Home Theater Calculator: Viewing Distance, Screen Size

Over the past several years, I’ve slowly constructed a spreadsheet to meet all of my home theater design needs. I noticed on various forums that others could probably benefit from this spreadsheet, so I cleaned it up and I’m now making it available to the public. Please download it and put it to good use!

The spreadsheet contains calculations for the following:

  • recommended viewing distances for a given screen size – for both flat panels and projectors (based on THX and SMPTE standards)
  • recommended viewing distances for a given display resolution – 480p, 720p, 1080p/1080i, 1440p, etc (based on Visual Acuity standards)
  • various screen aspect ratios (4:3, 16:9, 1.85:1, 2.35:1, custom ratios, etc.)
  • projector screen size & screen brightness with guidelines for recommended values (based on projector brightness and screen gain)
  • projector screen size & projector mounting location (based on min/max projector throw distances)
  • seat locations, a second row stadium seating platform height calculation, and a few other goodies.

Microsoft Excel Icon theater_calculator_v4.1.xlsx

Please report any problems or suggestions via e-mail or the comments form below.

Revision history:

  • Version 4.1: Added details on how to enter 4k and 8k UHD resolutions.
  • Version 4.0: Added Anamorphic (horizontal expansion) front projector lens option, which adjusts projector brightness and throw ratios when selected.
  • Version 3.7: Clarified back row platform height input fields, modified formulas to prevent negative platform heights (user info message instead), changed spreadsheet defaults to better fit a typical home theater.
  • Version 3.6: Added feature to allow calculation of Visual Acuity Viewing Distance based on eyesight of the viewer. The default is 20/20 vision; changing the input to 20/10 vision with show that the viewer will be able to spot resolution deficiencies at much greater distances due to more acute eyesight.
  • Version 3.5: Fixed bug in the aspect ratio input that caused international users to have problems (problem was related to using “,” as decimal delimiter instead of “.”) Added cells to the far right of the spreadsheet to allow changing and adding custom screen aspect ratios.
  • Version 3.4: Widened columns that were causing being truncated for international users.
  • Version 3.3: Added 2.35:1 aspect ratio back.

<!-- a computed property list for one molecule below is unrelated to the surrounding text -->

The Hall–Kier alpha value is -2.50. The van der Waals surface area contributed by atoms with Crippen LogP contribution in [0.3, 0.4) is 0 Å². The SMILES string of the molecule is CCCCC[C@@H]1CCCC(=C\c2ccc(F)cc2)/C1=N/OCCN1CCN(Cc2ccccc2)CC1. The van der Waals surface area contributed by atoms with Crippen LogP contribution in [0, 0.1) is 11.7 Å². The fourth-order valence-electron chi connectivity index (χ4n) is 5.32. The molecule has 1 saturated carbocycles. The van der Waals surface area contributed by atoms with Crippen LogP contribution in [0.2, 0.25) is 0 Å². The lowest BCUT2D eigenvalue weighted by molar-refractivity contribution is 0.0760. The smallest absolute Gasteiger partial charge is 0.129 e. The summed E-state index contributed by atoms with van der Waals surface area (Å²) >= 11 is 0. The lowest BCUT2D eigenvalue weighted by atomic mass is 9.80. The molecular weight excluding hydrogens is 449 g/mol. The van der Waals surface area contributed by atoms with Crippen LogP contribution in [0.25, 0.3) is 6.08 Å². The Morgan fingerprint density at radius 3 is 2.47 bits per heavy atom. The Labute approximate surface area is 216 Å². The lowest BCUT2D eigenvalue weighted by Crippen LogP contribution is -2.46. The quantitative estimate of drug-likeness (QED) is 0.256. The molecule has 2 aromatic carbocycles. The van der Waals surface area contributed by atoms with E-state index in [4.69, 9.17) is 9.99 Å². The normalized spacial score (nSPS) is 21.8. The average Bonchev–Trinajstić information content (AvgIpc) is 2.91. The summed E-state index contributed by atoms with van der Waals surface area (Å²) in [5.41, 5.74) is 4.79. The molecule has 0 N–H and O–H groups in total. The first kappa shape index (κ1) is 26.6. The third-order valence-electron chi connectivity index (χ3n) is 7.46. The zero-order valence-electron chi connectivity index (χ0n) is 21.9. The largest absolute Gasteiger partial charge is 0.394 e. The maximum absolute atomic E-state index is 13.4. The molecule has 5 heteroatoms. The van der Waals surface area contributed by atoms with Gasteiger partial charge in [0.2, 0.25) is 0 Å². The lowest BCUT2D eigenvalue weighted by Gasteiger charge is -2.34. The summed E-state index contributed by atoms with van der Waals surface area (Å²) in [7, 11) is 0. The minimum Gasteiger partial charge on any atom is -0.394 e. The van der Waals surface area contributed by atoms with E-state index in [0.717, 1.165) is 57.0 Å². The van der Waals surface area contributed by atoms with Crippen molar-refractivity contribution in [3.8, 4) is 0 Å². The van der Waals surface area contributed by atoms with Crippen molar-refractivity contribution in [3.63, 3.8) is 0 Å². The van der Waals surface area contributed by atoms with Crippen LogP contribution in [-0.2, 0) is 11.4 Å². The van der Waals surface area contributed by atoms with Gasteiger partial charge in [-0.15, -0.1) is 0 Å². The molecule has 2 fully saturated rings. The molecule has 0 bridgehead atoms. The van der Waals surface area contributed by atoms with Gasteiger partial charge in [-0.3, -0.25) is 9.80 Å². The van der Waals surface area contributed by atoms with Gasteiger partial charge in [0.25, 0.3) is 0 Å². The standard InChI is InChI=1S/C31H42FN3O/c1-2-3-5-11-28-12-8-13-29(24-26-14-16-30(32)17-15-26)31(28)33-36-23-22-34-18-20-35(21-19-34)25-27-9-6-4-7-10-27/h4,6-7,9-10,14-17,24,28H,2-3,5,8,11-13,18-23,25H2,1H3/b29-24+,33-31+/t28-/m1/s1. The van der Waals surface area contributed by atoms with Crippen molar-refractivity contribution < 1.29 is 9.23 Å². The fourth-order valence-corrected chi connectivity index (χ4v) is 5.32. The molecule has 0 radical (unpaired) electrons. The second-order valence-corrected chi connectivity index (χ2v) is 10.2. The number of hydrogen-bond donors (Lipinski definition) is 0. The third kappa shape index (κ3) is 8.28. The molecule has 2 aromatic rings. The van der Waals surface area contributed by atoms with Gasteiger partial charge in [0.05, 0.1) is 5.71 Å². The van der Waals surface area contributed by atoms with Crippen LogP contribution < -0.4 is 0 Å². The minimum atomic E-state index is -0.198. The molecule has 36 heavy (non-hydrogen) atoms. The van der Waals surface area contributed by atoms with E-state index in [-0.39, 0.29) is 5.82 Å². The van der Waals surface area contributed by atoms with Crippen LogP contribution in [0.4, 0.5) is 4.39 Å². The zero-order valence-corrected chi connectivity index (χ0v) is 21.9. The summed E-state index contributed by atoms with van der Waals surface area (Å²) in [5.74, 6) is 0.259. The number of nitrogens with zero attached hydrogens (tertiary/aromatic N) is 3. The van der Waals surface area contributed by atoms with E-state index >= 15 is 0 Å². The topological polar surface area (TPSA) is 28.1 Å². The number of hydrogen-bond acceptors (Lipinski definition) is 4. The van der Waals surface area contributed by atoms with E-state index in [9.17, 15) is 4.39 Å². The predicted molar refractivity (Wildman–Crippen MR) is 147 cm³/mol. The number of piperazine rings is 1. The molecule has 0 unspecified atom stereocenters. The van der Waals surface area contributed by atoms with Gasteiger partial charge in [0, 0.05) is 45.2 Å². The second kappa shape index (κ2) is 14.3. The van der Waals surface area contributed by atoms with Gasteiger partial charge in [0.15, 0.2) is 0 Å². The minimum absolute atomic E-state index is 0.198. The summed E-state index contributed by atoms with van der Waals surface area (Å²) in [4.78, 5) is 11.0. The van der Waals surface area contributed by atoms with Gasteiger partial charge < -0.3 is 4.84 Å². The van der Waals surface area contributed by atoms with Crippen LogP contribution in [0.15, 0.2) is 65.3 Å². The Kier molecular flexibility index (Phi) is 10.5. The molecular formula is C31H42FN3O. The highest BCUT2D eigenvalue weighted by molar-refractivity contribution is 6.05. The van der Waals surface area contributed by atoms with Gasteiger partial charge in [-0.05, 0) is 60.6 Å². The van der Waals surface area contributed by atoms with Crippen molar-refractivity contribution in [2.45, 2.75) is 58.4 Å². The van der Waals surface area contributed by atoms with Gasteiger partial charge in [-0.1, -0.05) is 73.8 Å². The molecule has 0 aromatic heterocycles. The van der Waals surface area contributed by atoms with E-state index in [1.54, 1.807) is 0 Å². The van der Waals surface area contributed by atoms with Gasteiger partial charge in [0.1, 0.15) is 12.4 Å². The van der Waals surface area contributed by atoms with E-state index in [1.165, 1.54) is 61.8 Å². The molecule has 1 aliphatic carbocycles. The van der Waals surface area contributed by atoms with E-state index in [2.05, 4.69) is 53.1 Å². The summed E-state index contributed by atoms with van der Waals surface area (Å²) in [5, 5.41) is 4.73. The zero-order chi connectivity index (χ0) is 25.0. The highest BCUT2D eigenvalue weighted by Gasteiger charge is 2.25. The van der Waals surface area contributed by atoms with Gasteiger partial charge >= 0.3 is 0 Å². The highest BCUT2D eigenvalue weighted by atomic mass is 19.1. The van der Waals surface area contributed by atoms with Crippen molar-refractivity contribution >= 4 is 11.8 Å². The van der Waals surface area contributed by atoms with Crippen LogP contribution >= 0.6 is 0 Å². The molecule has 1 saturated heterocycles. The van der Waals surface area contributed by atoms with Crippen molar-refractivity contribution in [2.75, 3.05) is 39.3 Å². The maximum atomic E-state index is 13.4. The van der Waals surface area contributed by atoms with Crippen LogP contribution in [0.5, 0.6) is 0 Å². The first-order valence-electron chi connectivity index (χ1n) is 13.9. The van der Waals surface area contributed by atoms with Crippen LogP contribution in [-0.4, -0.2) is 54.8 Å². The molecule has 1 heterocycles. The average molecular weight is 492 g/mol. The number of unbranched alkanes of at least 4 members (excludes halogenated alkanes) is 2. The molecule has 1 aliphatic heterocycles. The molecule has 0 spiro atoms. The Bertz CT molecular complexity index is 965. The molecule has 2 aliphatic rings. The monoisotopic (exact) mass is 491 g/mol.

• Version 3.2: Changed anamorphic aspect ratio from 2.35:1 to 2.370370:1, which is the correct value for a 16:9 projector with a 4:3 anamorphic lens. Corrected spelling mistakes on one of the extra tabs within the spreadsheet.
  • Version 3.1: Fixed unit conversion formula that was causing “Second Row Field-of-View Width” to not calculate when any unit besides “inches” was selected.
  • Version 3.0: Added minimum viewing distance calculation, added conditional feedback on seating distance for each specification (seating distance too far, etc.), added first row and second row seating distances (for conditional feedback on seating distances), added field-of-view results (in degrees), added ability to calculate projector throw distances for any screen size (just enter the throw information for one screen and it will interpolate for other screen sizes), fixed mis-spelling that was causing formulas to break.
  • Version 2.9: Added 2.40:1, 2.70:1 screen aspect ratios, added ‘hover’ comments to better explain the different seating distances; added conditional formatting on the screen brightness result cell (red if brightness is too low, yellow if it is close to being too low).
  • Version 2.8: Added charts for “seating distance vs. screen size based on screen resolution” and “seating distance vs. screen size based on published standards.”
  • Version 2.7: Edited notes fields to improve clarity for data entry fields.
  • Version 2.6: Added LCD/Plasma support. Added 16:10 aspect ratios for LCD monitors. Added hints to help enter panel resolutions (hint lists commons resolutions). Added pixel density calculation (useful when using as a PC monitor). Added dot pitch (in mm – millimeters). Added total pixel count. Fixed spelling errors.
  • Version 2.5: Updated screen brightness calculation to adapt to entering screen width vs. height vs. diagonal measurement. Thanks Brad for finding the problem.
  • Version 2.4 – 01-Nov-2004: First Public Release. Uses both metric and English units. Converts between many units. Gives hints for some common input values such as aspect ratio. Seating distance. Platform height. Viewing angle. Screen brightness. Many other features.

 

If the spreadsheet is too complicated for you…

If you don’t like working with spreadsheets, enter your screen size below to see how close you’ll need to sit to fully appreciate various screen resolutions.

Enter screen size: inches diagonal

  • For 480p (720×480) resolution, you must sit:
    feet or closer to see all available detail
  • For 720p (1280×720) resolution, you must sit:
    feet or closer to see all available detail
  • For 1080p (1920×1080) resolution, you must sit: (recommended minimum distance)
    feet or closer to see all available detail
  • For 4k (3840×2160) resolution, you must sit:
    feet or closer to see all available detail
  • For 8k (7680×4320) resolution, you must sit:
    feet or closer to see all available detail

Note about “or closer” viewing distances calculated above: if you sit closer than the distances shown above, you will be able to see some (but not all) of the detail offered by the next higher resolution.

484 Comments